Prospective comparison of the detection rates of human enterovirus and parechovirus RT-qPCR and viral culture in different pediatric specimens

S. C. M. de Crom, C. C. Obihara, R. A. de Moor, E. J. M. Veldkamp, A. M. van Furth, J. W. A. Rossen

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Reverse-transcriptase quantitative real-time polymerase chain reaction (RT-qPCR) has become the gold standard for the diagnosis of human enterovirus (EV) and parechovirus (HPeV) infections. The detection rate of RT-qPCR in different pediatric body specimens has not been compared prospectively in a multicentre study. This study compared the diagnostic detection rates of EV and HPeV RT-qPCR and viral culture in different specimens (feces, nasopharynx, blood, urine and cerebrospinal fluid (CSF)) of pediatric patients. This prospective, multicenter study performed an EV and HPeV RT-qPCR on nasopharynx, blood, urine, feces and CSF specimens and a viral culture on nasopharynx, feces and CSF specimens in symptomatic children <16 years. Of 285 included children EV was detected in 140 (49%) and HPeV in 44 (15%) children. Both EV and HPeV RT-qPCR had a higher sensitivity and negative predictive value than EV and HPeV viral culture, respectively. EV and HPeV RT-qPCR in feces specimen had the highest sensitivity (99.2% and 95.1%) of all specimens. Pooling results of specimens increased the detection rate for both viruses. Of all specimens, RT-qPCR in feces had the highest detection rate for both EV and HPeV in symptomatic pediatric patients. An EV was detected in all EV positive patients if a RT-qPCR was performed on both feces and CSF specimens or in both feces and urine specimens. HPeV was detected in all HPeV positive patients if a RT-qPCR was performed on both feces and CSF specimens, feces and nasopharynx specimens or CSF and nasopharynx specimens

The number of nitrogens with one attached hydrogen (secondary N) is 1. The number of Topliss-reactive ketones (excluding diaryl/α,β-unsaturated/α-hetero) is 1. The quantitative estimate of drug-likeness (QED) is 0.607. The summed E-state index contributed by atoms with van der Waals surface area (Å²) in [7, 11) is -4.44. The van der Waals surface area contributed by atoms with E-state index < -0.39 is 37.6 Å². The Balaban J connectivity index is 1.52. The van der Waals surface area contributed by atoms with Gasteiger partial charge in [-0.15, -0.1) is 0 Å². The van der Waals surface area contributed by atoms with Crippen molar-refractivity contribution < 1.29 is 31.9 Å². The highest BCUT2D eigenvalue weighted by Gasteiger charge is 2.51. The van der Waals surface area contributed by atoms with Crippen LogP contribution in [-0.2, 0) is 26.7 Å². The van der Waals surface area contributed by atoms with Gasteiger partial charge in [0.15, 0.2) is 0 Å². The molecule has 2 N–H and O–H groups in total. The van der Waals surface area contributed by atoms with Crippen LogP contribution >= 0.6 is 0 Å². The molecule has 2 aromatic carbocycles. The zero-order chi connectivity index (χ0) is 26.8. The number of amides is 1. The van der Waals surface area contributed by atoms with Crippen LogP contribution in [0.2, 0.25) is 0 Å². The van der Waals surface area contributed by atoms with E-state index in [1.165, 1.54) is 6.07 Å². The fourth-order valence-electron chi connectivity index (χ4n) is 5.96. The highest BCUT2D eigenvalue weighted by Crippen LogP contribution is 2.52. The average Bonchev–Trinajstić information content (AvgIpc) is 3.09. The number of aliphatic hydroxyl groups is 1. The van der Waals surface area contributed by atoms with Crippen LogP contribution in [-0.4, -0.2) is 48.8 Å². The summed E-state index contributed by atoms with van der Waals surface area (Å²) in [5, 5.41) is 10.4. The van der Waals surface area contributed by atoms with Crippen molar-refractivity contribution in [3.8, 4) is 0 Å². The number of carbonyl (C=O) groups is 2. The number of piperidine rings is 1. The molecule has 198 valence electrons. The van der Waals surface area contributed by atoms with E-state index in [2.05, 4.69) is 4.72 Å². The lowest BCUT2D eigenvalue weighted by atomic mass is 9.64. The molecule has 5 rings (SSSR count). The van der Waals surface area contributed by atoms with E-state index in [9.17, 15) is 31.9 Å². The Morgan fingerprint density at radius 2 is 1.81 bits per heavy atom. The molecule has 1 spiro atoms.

Original languageEnglish
Pages (from-to)449-454
JournalJournal of clinical virology
Issue number2
Publication statusPublished - 2013

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